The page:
Investors will get new insights into the state of the personal computer business on Thursday, as both Dell and
report July quarterly results after close of trading.
Both stocks have performed well this year – Dell (ticker: DELL) is up 37%, while HP (HPQ) is up 18% – driven by a surge in demand for PCs driven by the pandemic. But gains have moderated lately amid significant counter-currents that could show up in both the July quarterly results and guidance.
For starters, as schools and offices reopen, the growth in consumer demand for PCs was expected to slow and business demand to pick up. There is already clear evidence of declining demand for Chromebooks, a bigger factor for HP than for Dell. But that dynamic has been clouded by the rise of the Delta species, with some companies now delaying reopening their offices. Meanwhile, component shortages and increased shipping costs have become a factor for every tech hardware company and will continue to be a factor for both companies.
Indeed, the market research firm International Data Corp. this week lowered the forecast for 2021 for global PC shipment growth from 18% to 14.2%, due to “supply chain and logistics challenges”. IDC sees a compound annual growth rate of 3.2% for PCs through 2025, with the number of tablets expected to decline by 1.2% year-over-year.
While the state of the PC market is important to both companies, there are also company-specific dynamics to keep an eye on.
For HP, a return to offices should boost its business printing business; investors will listen to comment on whether the Delta variant will impact an expected increase in demand for printers and supplies. Meanwhile, HP has aggressively repurchased its own shares — repurchasing 17% of its float over the past four quarters — and has pledged to repurchase at least $1 billion of its shares each quarter. The company is likely to provide an update on its capital allocation strategy.
Dell’s business includes enterprise server and storage products that should benefit directly from a recovery in the company’s IT spending – and the company’s enterprise PC business should benefit from the same factor. Meanwhile, investors await the completion of the company’s spin-out from its majority stake in
(VMW), which is expected to close before the end of the year. That transaction includes a large dividend back to Dell, which it plans to use to significantly reduce debt. VMware will also announce financial results on Thursday.
HP has forecast non-GAAP earnings of 81 cents to 85 cents per share for the third quarter; the street consensus is 84 cents. The Street sees revenue of $15.9 billion, which would be equal to the April quarter, and about 11% higher than a year ago.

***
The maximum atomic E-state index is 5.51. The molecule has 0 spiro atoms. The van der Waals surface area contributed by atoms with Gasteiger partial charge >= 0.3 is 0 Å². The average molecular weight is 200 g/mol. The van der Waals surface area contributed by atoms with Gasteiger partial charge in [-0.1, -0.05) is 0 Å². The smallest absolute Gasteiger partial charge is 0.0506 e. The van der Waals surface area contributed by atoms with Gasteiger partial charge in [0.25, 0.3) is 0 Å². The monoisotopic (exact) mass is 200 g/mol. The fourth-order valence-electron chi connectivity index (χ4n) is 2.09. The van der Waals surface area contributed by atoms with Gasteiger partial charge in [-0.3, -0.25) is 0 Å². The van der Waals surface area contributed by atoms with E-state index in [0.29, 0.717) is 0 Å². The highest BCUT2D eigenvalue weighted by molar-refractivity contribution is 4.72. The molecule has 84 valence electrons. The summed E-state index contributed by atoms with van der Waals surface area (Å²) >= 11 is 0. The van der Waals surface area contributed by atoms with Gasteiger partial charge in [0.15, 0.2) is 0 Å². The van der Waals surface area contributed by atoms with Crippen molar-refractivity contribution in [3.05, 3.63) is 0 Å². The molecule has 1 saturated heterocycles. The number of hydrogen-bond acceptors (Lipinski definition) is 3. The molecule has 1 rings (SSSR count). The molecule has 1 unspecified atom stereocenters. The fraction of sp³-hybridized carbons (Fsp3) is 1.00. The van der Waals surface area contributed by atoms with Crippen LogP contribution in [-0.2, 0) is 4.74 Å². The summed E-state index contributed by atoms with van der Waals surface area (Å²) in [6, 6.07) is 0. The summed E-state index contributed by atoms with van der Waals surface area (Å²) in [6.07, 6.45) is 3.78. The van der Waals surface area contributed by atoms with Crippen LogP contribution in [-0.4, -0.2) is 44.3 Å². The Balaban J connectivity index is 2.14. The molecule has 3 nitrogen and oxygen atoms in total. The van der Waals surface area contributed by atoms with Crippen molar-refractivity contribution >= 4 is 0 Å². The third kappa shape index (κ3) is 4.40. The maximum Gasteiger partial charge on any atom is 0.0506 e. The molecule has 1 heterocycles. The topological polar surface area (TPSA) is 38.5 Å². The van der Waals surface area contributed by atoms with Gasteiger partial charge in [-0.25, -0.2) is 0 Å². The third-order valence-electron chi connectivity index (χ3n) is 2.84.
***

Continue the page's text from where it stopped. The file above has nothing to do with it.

Dell does not provide a detailed financial outlook as it expects continued strong demand for the last quarter, but with sequential growth in the July quarter of slightly less than the historical average seasonal increase of 6%, largely due to supply constraints. Street consensus estimates expect revenue of $25.5 billion, which would be a 4% sequencing, and 12.3% year-over-year, with earnings of $2.03 per share.
Citi analyst Jim Suva maintains his buy recommendation for both Dell and HP. He notes that there has been some pressure on both stocks amid fears of declining order momentum, with demand for consumer PCs in general and Chromebooks in particular slowing down in particular. But he thinks the fear of a sharp decline is exaggerated.
Suva writes that Dell remains its top pick in enterprise hardware, and sees a potential for the stock to “revalue” higher, aided by the VMware spin and a planned related debt service.
Evercore ISI analyst Amit Daryanani also has an Outperform rating for both companies, but has a preference for Dell stocks. He thinks the company will show a “significant advantage” over consensus estimates, driven by stock gains in PCs and “better execution” on corporate storage, and expects a lot of attention will be paid to the post-earning analyst call on the outlook for the future. the company upon completion of the VMware spin.
For HP, Daryanani is a little less optimistic, noting that the company has lost some market share recently, likely due in part to declining demand for Chromebooks.
On Tuesday, both HP and Dell shares traded fractionally higher.
Write to Eric J. Savitz at firstname.lastname@example.org